The End, Beginning, and Middle- Last Reflection

“Every good story has a beginning, middle, and an end though not necessarily in that order. We are all great stories.”- Phil Kaye

Thinking about writing this reflection seems to the end of the beginning. Or maybe it’s the beginning of the end. Heck, it might even be middle of the beginning of the end. In this funny thing called life, who knows? This project has shaped me as a person and given me skills that I simply wouldn’t have had without it and the idea of reflecting upon these details seems to have a burden that might not be easily expressed in words.

The day I first uttered the words ‘city-building’ and ‘culture’ seems like a lifetime ago. I don’t think I would’ve seen the direction my project has taken me. From looking at hot dog stands in New York City, to thinking about doing research in Philadelphia, to finally deciding to focus on home, this project has been morphing ever since I started thinking about it. And I am truly glad to have accomplished what I did in six weeks. It’s not just the digital project, or the research paper- it is the combination of all the experiences that make up this beautiful thing called Digital Humanities Summer Scholars at Lafayette College. Much of what was learned can’t be seen on paper. In fact, most of it stays in our minds and hearts, not in the words we wrote. Who can explain the experience of being in a group of nine all striving for the same goal, all looking for success?

Personally, the project has definitely shaped my academic interests. I entered the program knowing that I probably wanted to go into graduate school sometime in my future, but not knowing specifically which masters or PhD program. For now, Urban Design and Infrastructure is what I’m planning to look at and it’s all thanks to this project.

It’s hard to think about what I would change in the experience of these six weeks. I think that there was a lot of things that were done well and some things that could’ve been better. In general, six weeks is simply not enough. The scope I had envisioned at the beginning of the project was doable, but considering I had no idea of the technical skills involved in creating the project (e.g. ArcMap and City Engine), it was simply impossible to do it all. A time frame of 8-10 weeks seems more appropriate. In fact, I don’t see why the project isn’t a part of, or funded by, the EXCEL program that the college has. It really is an incredible opportunity to do something self-led. In terms of writing the paper, I think that an annotative bibliography is important, but can be easily erased by having a first draft of the literature review in place of the bibliography. I also think that at the end of the project, drafts were too close in timing in order to be effective. Furthermore, I think I made a few mistakes in approaching the project’s content. I focused early on the tools I would be using, and not on the why. And although everything kind of (not really) worked out in the end, I didn’t create a very innovative, or inspiring, argument. Then again, research isn’t always inspiring? (life lesson learned?)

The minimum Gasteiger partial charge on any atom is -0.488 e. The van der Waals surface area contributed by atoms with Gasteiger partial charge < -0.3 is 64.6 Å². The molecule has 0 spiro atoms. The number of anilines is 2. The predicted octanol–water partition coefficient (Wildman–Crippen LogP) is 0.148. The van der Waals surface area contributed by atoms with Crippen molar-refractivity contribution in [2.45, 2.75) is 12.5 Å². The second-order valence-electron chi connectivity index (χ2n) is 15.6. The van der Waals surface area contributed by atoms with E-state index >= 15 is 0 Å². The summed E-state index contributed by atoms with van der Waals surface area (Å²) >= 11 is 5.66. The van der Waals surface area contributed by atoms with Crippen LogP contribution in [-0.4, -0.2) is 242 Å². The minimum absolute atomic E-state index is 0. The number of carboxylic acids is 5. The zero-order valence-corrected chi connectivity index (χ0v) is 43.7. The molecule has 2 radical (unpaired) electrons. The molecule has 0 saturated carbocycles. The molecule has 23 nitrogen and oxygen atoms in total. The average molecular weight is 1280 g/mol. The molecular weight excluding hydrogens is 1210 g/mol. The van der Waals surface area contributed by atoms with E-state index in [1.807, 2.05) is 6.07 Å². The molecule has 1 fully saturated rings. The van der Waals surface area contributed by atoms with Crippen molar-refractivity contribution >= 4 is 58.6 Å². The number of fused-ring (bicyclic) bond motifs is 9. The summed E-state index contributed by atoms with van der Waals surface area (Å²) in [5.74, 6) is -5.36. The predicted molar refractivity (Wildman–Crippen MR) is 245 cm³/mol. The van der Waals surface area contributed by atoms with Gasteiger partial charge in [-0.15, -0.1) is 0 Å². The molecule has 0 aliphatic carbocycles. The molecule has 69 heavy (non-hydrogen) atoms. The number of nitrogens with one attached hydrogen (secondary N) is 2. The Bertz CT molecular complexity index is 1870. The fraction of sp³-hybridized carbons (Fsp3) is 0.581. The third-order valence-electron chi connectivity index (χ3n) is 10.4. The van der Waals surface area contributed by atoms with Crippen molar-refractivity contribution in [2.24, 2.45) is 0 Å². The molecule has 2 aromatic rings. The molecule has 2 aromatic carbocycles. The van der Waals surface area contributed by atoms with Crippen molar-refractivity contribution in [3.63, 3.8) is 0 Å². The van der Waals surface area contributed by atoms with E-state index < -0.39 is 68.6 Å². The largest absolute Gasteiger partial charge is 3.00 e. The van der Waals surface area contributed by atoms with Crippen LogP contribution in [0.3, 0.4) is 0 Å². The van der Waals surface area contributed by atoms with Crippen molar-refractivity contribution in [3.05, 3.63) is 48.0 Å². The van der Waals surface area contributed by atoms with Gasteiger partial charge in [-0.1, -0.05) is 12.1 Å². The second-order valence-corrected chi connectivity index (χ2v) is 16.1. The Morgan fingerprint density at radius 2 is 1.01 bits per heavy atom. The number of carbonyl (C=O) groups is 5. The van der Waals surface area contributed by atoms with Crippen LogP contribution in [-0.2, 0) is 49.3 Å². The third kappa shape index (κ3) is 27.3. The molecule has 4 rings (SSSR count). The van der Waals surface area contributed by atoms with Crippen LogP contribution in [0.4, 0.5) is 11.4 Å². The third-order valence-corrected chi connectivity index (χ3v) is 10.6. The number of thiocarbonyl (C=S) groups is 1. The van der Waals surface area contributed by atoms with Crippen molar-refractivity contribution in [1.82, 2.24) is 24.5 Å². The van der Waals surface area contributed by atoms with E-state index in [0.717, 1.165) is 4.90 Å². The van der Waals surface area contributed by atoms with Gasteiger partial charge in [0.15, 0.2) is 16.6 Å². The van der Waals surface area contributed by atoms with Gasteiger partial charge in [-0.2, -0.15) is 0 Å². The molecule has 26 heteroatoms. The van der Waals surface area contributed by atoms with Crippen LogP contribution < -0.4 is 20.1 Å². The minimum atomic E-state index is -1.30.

After a few weeks of consideration, I’m not sure that I will continue research on stratification specifically, even though it is a very interesting topic. Instead, there is a wide array of topics that have to do with urban planning and development that I haven’t looked at, even in Bogotá. I do want to think about publishing my article in an academic journal. I think it’s important that I go through that process, at least once- it gives almost invaluable experience. I am also interested in participating in INCUR and attending various conferences, as that is what I think I will be doing in the future anyways.

In our prompt for this final reflection, we were asked how we define Digital Humanities. To be honest, I think the water is even murkier now than it was at the beginning, especially after seeing all the different projects and ideas in a Bryn Marr conference we attended. So I don’t know if I have an answer. The closest I can get is simply a community that wants to be able to implement technical skills and tools to question human aspects of our reality. In the end, I don’t even think it’s worth defining. However, a debate I do want to see cleared up (at least in my mind) is the idea of whether scholars have to have a research question to implement Digital Humanities. I don’t think that you do, but all the programs I’ve seen seem to be geared towards that.

One important thing that I do want to mention is simply how grateful I am. Not only to the program director, Sarah, who has done a ton of work with helping us sort out the stories we want to tell, but also to my fellow Digital Humanities summer scholars. Many times, we don’t see the impact that we have on people, but as someone who is constantly looking at the ways in which people learn and interact with their environment, it has simply been a pleasure working and sharing time with you all.

Camilla, you’re seemingly endless drive sets standards and expectations for all those around you. You put a lot of work and dedication into what you do and I’m glad you weren’t discouraged by not finding the original sources you needed.